The acquisition of Duke grad Chris Capuano, along with the pursuit of Princeton’s Chris Young, to join erudite hurler R.A. Dickey on the Mets pitching staff this year has sparked some discussion about the Mets’ potential to lead the Majors next year in Cogitations Above Replacement and Earned Degree Average. Although this wouldn’t mark the first time the Mets had a brainiac in the bullpen.
Original Met Jay Hook was the Mets first wearer of the No. 47 jersey. He studied mechanical engineering at Northwestern University and understood the physics of the curve ball. When he explained it to the New York Times he became something of a sensation and was contacted by a company then known as Sarcotherm Controls, a manufacturer of steam traps and other industrial temperature control products based in New York. Sarco contracted Hook to expand on his ideas in a quarterly magazine it distributed to its customers. Don’t ask why, but my dad happened to acquire a copy, and saved the cover and an inside page, displayed below:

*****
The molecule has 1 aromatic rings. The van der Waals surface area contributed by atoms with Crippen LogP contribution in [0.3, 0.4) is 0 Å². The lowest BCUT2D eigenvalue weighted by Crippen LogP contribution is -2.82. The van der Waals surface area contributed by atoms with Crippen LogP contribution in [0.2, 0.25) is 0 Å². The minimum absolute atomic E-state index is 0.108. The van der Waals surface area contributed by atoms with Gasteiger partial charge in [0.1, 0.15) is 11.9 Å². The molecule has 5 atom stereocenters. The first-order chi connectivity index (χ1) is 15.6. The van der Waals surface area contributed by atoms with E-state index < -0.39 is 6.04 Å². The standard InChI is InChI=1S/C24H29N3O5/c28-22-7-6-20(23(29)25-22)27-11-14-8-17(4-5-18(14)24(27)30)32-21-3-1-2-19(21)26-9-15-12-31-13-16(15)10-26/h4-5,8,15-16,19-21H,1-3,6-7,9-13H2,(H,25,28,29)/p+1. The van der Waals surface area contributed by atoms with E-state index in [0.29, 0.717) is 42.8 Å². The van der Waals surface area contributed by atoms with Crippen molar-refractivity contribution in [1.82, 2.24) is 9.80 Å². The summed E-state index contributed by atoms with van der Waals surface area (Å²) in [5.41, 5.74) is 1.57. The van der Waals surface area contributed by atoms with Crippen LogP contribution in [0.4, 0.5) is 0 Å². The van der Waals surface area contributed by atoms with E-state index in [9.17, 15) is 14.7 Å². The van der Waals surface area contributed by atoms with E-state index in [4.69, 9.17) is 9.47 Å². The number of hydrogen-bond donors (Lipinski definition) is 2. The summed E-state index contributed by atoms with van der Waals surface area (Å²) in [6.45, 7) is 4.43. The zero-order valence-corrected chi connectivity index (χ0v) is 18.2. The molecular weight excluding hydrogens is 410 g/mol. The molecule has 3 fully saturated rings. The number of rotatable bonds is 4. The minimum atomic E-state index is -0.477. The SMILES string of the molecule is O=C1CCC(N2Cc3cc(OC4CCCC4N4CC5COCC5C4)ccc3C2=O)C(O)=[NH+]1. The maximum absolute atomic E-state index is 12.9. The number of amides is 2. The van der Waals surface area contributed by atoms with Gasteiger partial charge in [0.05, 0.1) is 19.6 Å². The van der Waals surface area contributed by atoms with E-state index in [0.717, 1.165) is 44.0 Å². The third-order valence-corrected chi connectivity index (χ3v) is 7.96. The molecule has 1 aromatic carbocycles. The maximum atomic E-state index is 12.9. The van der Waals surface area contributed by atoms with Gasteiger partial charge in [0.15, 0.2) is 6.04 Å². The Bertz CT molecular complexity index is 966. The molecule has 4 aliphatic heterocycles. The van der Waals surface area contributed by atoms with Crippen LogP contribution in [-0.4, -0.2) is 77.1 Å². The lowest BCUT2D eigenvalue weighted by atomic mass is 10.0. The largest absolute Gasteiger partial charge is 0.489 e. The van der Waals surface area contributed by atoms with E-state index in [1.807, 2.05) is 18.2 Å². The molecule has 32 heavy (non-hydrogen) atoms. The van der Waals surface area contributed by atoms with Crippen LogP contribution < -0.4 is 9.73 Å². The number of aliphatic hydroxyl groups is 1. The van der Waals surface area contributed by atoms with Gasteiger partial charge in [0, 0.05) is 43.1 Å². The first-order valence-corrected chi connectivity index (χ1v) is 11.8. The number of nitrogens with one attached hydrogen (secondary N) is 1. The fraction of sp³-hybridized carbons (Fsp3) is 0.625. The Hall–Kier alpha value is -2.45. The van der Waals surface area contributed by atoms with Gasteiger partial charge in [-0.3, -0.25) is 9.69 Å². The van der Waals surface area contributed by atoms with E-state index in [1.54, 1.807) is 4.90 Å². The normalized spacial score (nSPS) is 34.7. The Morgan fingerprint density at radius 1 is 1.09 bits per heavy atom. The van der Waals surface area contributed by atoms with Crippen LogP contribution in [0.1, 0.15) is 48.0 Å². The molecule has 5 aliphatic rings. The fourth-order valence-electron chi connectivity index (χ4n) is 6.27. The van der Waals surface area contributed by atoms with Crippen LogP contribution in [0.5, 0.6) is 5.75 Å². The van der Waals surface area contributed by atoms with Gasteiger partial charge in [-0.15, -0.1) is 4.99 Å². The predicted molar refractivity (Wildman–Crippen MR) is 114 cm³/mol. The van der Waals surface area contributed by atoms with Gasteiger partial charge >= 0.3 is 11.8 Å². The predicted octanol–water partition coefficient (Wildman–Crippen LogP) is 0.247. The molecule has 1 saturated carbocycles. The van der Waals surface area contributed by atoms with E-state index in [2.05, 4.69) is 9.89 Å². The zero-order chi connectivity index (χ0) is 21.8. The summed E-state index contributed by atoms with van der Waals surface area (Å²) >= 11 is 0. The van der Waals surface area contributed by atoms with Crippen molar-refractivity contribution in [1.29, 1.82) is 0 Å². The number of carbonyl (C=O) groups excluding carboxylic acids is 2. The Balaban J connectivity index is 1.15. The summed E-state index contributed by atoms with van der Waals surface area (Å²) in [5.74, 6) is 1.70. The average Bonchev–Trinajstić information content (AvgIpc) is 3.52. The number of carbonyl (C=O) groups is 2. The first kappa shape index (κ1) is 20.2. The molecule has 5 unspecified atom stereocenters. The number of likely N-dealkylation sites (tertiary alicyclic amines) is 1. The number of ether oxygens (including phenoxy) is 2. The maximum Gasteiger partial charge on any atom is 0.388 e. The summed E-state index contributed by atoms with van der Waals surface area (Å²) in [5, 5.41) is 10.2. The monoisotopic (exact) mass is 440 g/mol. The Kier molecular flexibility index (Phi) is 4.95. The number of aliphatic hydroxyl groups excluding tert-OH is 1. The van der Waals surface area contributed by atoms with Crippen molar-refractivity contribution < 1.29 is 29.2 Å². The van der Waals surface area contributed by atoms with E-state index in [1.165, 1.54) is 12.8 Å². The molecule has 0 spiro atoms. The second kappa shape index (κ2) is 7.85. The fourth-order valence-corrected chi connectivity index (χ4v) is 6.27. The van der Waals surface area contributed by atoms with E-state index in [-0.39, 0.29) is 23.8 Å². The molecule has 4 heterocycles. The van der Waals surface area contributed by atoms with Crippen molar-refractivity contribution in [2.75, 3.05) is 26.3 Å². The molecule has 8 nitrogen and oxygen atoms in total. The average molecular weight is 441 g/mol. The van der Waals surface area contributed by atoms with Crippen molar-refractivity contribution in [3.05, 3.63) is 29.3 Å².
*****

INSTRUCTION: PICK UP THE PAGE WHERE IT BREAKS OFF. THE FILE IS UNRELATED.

Jay’s illustrations of the physics phenomenon known as Bernoulli’s Principle (it would take a scientist to explain) would famously come back and bite him when after a bad outing weeks later Casey Stengel remarked “It’s wonderful that he knows how a curveball works. Now if he could only throw one.”
Capuano, by the way, wore No. 39 in Milwaukee, but that number belongs to Bobby Parnell today. In honor of Hook, we’d like to remind the Mets that 47 is available.
Sarco still exists, sort of too.